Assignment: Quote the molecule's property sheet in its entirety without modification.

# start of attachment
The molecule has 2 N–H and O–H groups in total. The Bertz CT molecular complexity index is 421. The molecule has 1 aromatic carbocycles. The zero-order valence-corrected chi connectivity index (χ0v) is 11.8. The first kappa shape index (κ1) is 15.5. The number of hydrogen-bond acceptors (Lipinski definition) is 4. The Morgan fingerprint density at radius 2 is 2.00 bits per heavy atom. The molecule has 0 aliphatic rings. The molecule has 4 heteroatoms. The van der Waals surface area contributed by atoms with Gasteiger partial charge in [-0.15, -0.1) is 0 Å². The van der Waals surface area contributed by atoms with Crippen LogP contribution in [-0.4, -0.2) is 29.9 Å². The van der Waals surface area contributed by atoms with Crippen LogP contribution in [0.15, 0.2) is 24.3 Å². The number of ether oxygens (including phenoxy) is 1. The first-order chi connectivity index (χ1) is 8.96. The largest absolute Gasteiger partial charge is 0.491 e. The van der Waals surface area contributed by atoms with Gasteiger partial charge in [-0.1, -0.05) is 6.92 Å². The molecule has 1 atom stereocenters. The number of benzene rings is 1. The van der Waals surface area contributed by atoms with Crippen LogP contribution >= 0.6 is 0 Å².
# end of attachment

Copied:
The molecule has 2 N–H and O–H groups in total. The Bertz CT molecular complexity index is 421. The molecule has 1 aromatic carbocycles. The zero-order valence-corrected chi connectivity index (χ0v) is 11.8. The first kappa shape index (κ1) is 15.5. The number of hydrogen-bond acceptors (Lipinski definition) is 4. The Morgan fingerprint density at radius 2 is 2.00 bits per heavy atom. The molecule has 0 aliphatic rings. The molecule has 4 heteroatoms. The van der Waals surface area contributed by atoms with Gasteiger partial charge in [-0.15, -0.1) is 0 Å². The van der Waals surface area contributed by atoms with Crippen LogP contribution in [-0.4, -0.2) is 29.9 Å². The van der Waals surface area contributed by atoms with Crippen LogP contribution in [0.15, 0.2) is 24.3 Å². The number of ether oxygens (including phenoxy) is 1. The first-order chi connectivity index (χ1) is 8.96. The largest absolute Gasteiger partial charge is 0.491 e. The van der Waals surface area contributed by atoms with Gasteiger partial charge in [-0.1, -0.05) is 6.92 Å². The molecule has 1 atom stereocenters. The number of benzene rings is 1. The van der Waals surface area contributed by atoms with Crippen LogP contribution >= 0.6 is 0 Å².